Mineral samples taken from the Ryugu asteroid by the Japan’s Hayabusa2 spacecraft are helping UCLA researchers as well as colleagues better understand the chemical structure of our world as it existed in its infancy, over 4.5 billion years ago.
In a study published in Nature Astronomy, researchers found that carbonate minerals from the asteroid had been crystallized by way of reactions with water that initially accreted as ice on the asteroid in the still-forming solar system and then warmed into a liquid. They state these carbonates developed quite early inside the very first 1.8 million years of the solar system’s existence, and they keep a history of the temperature as well as structure of the asteroid aqueous fluid, because it existed in that time.
Ryugu, a rocky carbon-rich asteroid, is the very first C-type (C for carbonaceous) asteroid from which samples are collected and examined, said study co-author Kevin McKeegan, a distinguished professor of Earth, planetary and space sciences at UCLA. He stated that Ryugu’s uniqueness is, as opposed to meteorites, it hasn’t had possibly contaminating contact with the Earth. Experts could produce a photograph of exactly how Ryugu formed, and exactly where, by looking at the chemical fingerprints in the samples.
“The Ryugu samples reveal that the asteroid along with related objects fairly quickly formed in the outer solar system over the condensation fronts of water as well as co2 ices, possibly as little bodies,” McKeegan said.
Their results suggest Ryugu’s carbonates formed a number of thousand years earlier than previously believed, and also they suggest that Ryugu accreted as a relatively small object, most likely under 20 kilometers (12.5 miles) in diameter.
McKeegan pointed out the majority of models of asteroid accretion will anticipate assembly over much longer periods, leading to the development of bodies of more than 50 kilometers (more than 30 miles) diameter which could better survive collisional evolution with the long history of the solar system.
Although Ryugu is just about one kilometer across, due to collisions and reassembly all through its history, it’s incredibly unlikely it was actually a big asteroid, the scientists said. Any bigger asteroid developed quite early on in the solar system would have been heated to high temperatures by the decay of significant amounts of aluminum-26, a radioactive nuclide, leading to the melting of rock throughout the asteroid’s interior together with chemical differentiation such as the segregation of silicate and metal.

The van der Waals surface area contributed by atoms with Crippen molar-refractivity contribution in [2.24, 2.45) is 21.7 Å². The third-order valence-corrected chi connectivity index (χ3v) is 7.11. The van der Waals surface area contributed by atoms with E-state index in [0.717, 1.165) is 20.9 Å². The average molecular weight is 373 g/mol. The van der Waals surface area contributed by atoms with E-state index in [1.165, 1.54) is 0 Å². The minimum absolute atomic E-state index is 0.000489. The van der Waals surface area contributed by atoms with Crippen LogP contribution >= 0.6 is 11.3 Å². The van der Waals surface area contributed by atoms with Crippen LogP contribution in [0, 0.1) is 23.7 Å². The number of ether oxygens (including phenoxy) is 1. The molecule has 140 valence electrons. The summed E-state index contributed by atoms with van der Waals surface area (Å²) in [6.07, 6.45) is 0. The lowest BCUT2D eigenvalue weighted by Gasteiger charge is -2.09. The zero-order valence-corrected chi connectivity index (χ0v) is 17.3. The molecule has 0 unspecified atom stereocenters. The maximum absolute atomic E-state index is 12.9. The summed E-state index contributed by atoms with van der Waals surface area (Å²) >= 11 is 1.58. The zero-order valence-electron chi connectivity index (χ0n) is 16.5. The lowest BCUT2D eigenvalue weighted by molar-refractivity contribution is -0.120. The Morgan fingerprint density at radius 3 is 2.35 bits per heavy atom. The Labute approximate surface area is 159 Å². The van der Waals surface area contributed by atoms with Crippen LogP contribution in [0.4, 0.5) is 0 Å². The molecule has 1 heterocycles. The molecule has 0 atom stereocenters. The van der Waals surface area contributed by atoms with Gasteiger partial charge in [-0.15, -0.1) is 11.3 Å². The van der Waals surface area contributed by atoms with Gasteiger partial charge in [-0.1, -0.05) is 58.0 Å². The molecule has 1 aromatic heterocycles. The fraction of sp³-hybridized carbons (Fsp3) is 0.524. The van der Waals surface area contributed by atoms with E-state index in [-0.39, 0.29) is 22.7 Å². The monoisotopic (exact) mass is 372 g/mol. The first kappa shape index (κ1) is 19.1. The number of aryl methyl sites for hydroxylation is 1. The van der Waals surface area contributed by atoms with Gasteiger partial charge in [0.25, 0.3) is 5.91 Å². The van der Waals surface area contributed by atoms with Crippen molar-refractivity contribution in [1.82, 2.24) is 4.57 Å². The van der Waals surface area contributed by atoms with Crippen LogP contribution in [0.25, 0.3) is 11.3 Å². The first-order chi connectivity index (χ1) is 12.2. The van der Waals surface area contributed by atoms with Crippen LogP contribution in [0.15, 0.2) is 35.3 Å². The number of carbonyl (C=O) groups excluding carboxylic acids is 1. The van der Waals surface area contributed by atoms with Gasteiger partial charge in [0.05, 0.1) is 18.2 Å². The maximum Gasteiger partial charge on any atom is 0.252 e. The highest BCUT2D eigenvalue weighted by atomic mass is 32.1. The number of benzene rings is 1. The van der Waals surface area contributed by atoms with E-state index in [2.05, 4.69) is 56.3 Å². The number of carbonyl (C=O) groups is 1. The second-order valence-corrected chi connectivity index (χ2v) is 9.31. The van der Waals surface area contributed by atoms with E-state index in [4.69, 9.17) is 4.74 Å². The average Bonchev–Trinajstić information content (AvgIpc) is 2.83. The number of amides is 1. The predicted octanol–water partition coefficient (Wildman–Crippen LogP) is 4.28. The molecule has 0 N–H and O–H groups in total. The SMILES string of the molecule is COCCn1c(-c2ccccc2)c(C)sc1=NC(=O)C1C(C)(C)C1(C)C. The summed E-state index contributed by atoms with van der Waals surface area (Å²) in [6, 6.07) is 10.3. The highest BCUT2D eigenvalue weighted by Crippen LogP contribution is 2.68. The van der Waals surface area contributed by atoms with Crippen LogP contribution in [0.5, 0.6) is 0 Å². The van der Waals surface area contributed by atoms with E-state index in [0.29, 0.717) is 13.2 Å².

Ryugu has absolutely no evidence of this, and its chemical and mineralogical compositions are comparable to those in the most chemically primitive meteorites, the so called CI chondrites, which can also be believed to have formed in the outer solar system.
McKeegan pointed out research on Ryugu components is going to continue to open a window onto the creation of planets in the solar system, such as the planet.
“Improving our knowledge of carbon-rich and volatile asteroids will help us deal with important concerns in astrobiology, for instance the chance that rocky planets can access a supply of prebiotic materials,” he said.
Currently the carbonates in the Ryugu samples, the team extended the method developed at UCLA for an alternative “short-lived” radioactive decay structure involving the isotope manganese-53, that had been contained in the Ryugu.
The research was co-led by Kaitlyn McCain, a UCLA doctoral student at time of re-search who today works for NASA’s Johnson Space Center in Houston, and postdoctoral researcher Nozomi Matsuda, who works in the ion microprobe lab of the UCLA’s Department of Earth, Planetary and Space Sciences.
The paper’s additional co-authors include researchers from the Kochi team headed by Motoo Ito from the Phase 2 curation staff in Japan. This team is responsible for picking out particles from the regolith sample taken from the Ryugu asteroid and examining their chemical and petrological attributes using synchronised microanalytical methods.